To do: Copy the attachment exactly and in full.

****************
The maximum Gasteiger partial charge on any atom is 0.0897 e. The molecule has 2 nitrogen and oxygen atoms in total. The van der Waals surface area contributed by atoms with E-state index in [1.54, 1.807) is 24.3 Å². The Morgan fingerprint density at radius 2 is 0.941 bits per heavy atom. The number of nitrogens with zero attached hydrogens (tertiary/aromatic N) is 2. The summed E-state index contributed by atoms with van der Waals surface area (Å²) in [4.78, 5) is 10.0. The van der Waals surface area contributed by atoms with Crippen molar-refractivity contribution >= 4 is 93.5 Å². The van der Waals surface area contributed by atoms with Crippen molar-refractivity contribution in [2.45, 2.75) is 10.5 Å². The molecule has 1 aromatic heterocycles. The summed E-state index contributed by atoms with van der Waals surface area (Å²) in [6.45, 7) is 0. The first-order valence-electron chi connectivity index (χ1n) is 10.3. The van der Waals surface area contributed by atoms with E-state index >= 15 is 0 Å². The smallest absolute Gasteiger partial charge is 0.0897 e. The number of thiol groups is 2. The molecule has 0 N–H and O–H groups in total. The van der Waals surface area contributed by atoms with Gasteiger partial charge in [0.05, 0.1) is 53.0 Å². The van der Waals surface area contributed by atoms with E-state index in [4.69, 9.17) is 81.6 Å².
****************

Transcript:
The maximum Gasteiger partial charge on any atom is 0.0897 e. The molecule has 2 nitrogen and oxygen atoms in total. The van der Waals surface area contributed by atoms with E-state index in [1.54, 1.807) is 24.3 Å². The Morgan fingerprint density at radius 2 is 0.941 bits per heavy atom. The number of nitrogens with zero attached hydrogens (tertiary/aromatic N) is 2. The summed E-state index contributed by atoms with van der Waals surface area (Å²) in [4.78, 5) is 10.0. The van der Waals surface area contributed by atoms with Crippen molar-refractivity contribution >= 4 is 93.5 Å². The van der Waals surface area contributed by atoms with Crippen molar-refractivity contribution in [2.45, 2.75) is 10.5 Å². The molecule has 1 aromatic heterocycles. The summed E-state index contributed by atoms with van der Waals surface area (Å²) in [6.45, 7) is 0. The first-order valence-electron chi connectivity index (χ1n) is 10.3. The van der Waals surface area contributed by atoms with E-state index >= 15 is 0 Å². The smallest absolute Gasteiger partial charge is 0.0897 e. The number of thiol groups is 2. The molecule has 0 N–H and O–H groups in total. The van der Waals surface area contributed by atoms with Gasteiger partial charge in [0.05, 0.1) is 53.0 Å². The van der Waals surface area contributed by atoms with E-state index in [4.69, 9.17) is 81.6 Å².